Updated May 5, 2023, 7:03am EDT

Serbia set to overhaul country’s gun laws after dual mass shootings

People react as they pay tribute following a school mass shooting, after a boy opened fire on others, killing fellow students and staff, in Belgrade, Serbia May 4, 2023. REUTERS/Zorana Jevtic
REUTERS/Zorana Jevtic

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The News

Serbian President Aleksandar Vucic vowed to disarm his country after two mass shootings in the Balkan nation in one week, laying out plans to overhaul the country’s gun laws.

“We will do an almost complete disarming of Serbia,” Vucic said during a live broadcast on Friday. Hundreds of thousands of guns will be removed under the new measures, which include a ban on new gun permits, tighter penalties for illegal firearms possession, and psychological checks for gun owners.

Vucic is the latest world leader to respond to gun violence with stricter limitations on firearms, following similar moves by leaders in the U.K., New Zealand, Australia, and Norway.

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Know More

Vucic’s comments came after a gunman opened fire from a vehicle in a village near the Serbian capital of Belgrade late Thursday, killing at least eight people. Earlier this week, a 13-year-old boy fired into his classroom, killing eight children and a security guard. Serbia’s government announced additional checks on Thursday to ensure that gun owners were storing their weapons and ammunition correctly.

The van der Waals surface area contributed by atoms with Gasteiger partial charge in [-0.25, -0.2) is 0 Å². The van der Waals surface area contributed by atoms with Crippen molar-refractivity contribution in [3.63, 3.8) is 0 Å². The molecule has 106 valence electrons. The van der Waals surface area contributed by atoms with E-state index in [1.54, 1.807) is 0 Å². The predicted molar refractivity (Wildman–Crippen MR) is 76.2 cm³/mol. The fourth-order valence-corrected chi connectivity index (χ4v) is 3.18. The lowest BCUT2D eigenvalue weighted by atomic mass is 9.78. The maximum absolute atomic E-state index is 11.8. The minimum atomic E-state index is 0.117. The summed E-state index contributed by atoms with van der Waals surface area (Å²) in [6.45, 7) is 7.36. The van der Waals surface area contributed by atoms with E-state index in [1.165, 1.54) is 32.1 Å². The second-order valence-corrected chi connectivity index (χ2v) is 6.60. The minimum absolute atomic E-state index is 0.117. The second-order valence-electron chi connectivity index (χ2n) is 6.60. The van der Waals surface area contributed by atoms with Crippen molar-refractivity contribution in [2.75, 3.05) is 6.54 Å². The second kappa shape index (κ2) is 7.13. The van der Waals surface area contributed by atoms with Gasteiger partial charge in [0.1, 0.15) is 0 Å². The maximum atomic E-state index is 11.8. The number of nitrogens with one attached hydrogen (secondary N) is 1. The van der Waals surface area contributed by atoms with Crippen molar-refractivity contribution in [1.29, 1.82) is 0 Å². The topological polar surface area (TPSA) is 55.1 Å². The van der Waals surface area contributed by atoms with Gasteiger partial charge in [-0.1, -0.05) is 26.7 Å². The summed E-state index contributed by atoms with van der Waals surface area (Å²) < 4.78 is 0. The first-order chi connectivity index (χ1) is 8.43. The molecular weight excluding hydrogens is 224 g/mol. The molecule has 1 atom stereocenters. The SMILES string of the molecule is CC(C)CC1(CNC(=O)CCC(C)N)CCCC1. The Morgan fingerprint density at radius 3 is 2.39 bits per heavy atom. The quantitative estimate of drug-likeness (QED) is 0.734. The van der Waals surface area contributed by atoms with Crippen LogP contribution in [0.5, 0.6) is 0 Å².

Gun ownership is common in Serbia but mass shootings are rare in the Balkan country, which already has strict gun laws. However, Serbia has a surplus of illegal firearms left over from wars in the 1990s.

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The View From New Zealand

Immediately after a 2019 mass shooting at two mosques in Christchurch, which killed 51 people, former New Zealand Prime Minister Jacinda Ardern promised tighter gun restrictions.

New Zealand then enacted a ban on all military-style semi-automatic weapons, assault rifles, and high-capacity magazines. “We are announcing action today on behalf of all New Zealanders to strengthen our gun laws and make our country a safer place,” Ardern said at the time.

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The View From the U.K.

In 1996, a gunman entered a school in Dunblane, Scotland, killing 16 children and their teacher. Within a year, the U.K. government rolled out a ban on the private ownership of handguns and semi-automatic weapons.

Rates of gun violence in Britain are now among the lowest in the world.


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